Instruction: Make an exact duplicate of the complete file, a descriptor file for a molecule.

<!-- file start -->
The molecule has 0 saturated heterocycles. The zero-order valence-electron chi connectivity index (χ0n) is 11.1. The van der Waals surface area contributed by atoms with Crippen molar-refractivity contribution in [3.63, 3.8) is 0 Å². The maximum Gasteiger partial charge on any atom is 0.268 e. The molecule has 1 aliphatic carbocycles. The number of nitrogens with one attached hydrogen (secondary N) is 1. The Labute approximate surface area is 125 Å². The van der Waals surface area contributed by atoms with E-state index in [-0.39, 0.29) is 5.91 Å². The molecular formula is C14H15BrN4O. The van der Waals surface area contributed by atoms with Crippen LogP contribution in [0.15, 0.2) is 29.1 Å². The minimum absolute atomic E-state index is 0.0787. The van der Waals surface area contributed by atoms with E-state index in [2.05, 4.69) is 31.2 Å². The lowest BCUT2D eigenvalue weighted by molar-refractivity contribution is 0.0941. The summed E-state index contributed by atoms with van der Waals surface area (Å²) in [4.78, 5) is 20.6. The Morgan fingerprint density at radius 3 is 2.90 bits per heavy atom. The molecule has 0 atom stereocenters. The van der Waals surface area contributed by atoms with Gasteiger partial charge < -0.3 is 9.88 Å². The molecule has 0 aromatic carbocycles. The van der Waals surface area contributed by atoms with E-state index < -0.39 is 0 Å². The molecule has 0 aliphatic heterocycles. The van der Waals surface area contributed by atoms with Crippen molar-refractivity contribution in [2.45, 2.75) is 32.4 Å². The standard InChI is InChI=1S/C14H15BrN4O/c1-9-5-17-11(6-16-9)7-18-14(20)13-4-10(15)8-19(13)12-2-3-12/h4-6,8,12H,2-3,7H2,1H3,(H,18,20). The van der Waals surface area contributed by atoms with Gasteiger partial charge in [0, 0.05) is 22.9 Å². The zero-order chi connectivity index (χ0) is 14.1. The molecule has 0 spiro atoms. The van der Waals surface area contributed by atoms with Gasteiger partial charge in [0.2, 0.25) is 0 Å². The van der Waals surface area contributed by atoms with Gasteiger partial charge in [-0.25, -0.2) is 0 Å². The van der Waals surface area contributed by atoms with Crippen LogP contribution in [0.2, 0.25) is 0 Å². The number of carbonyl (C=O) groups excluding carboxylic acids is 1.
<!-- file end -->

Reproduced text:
The molecule has 0 saturated heterocycles. The zero-order valence-electron chi connectivity index (χ0n) is 11.1. The van der Waals surface area contributed by atoms with Crippen molar-refractivity contribution in [3.63, 3.8) is 0 Å². The maximum Gasteiger partial charge on any atom is 0.268 e. The molecule has 1 aliphatic carbocycles. The number of nitrogens with one attached hydrogen (secondary N) is 1. The Labute approximate surface area is 125 Å². The van der Waals surface area contributed by atoms with E-state index in [-0.39, 0.29) is 5.91 Å². The molecular formula is C14H15BrN4O. The van der Waals surface area contributed by atoms with Crippen LogP contribution in [0.15, 0.2) is 29.1 Å². The minimum absolute atomic E-state index is 0.0787. The van der Waals surface area contributed by atoms with E-state index in [2.05, 4.69) is 31.2 Å². The lowest BCUT2D eigenvalue weighted by molar-refractivity contribution is 0.0941. The summed E-state index contributed by atoms with van der Waals surface area (Å²) in [4.78, 5) is 20.6. The Morgan fingerprint density at radius 3 is 2.90 bits per heavy atom. The molecule has 0 atom stereocenters. The van der Waals surface area contributed by atoms with Gasteiger partial charge < -0.3 is 9.88 Å². The molecule has 0 aromatic carbocycles. The van der Waals surface area contributed by atoms with E-state index < -0.39 is 0 Å². The molecule has 0 aliphatic heterocycles. The van der Waals surface area contributed by atoms with Crippen molar-refractivity contribution in [2.45, 2.75) is 32.4 Å². The standard InChI is InChI=1S/C14H15BrN4O/c1-9-5-17-11(6-16-9)7-18-14(20)13-4-10(15)8-19(13)12-2-3-12/h4-6,8,12H,2-3,7H2,1H3,(H,18,20). The van der Waals surface area contributed by atoms with Gasteiger partial charge in [0, 0.05) is 22.9 Å². The zero-order chi connectivity index (χ0) is 14.1. The molecule has 0 spiro atoms. The van der Waals surface area contributed by atoms with Gasteiger partial charge in [0.2, 0.25) is 0 Å². The van der Waals surface area contributed by atoms with Gasteiger partial charge in [-0.25, -0.2) is 0 Å². The van der Waals surface area contributed by atoms with Crippen LogP contribution in [0.2, 0.25) is 0 Å². The number of carbonyl (C=O) groups excluding carboxylic acids is 1.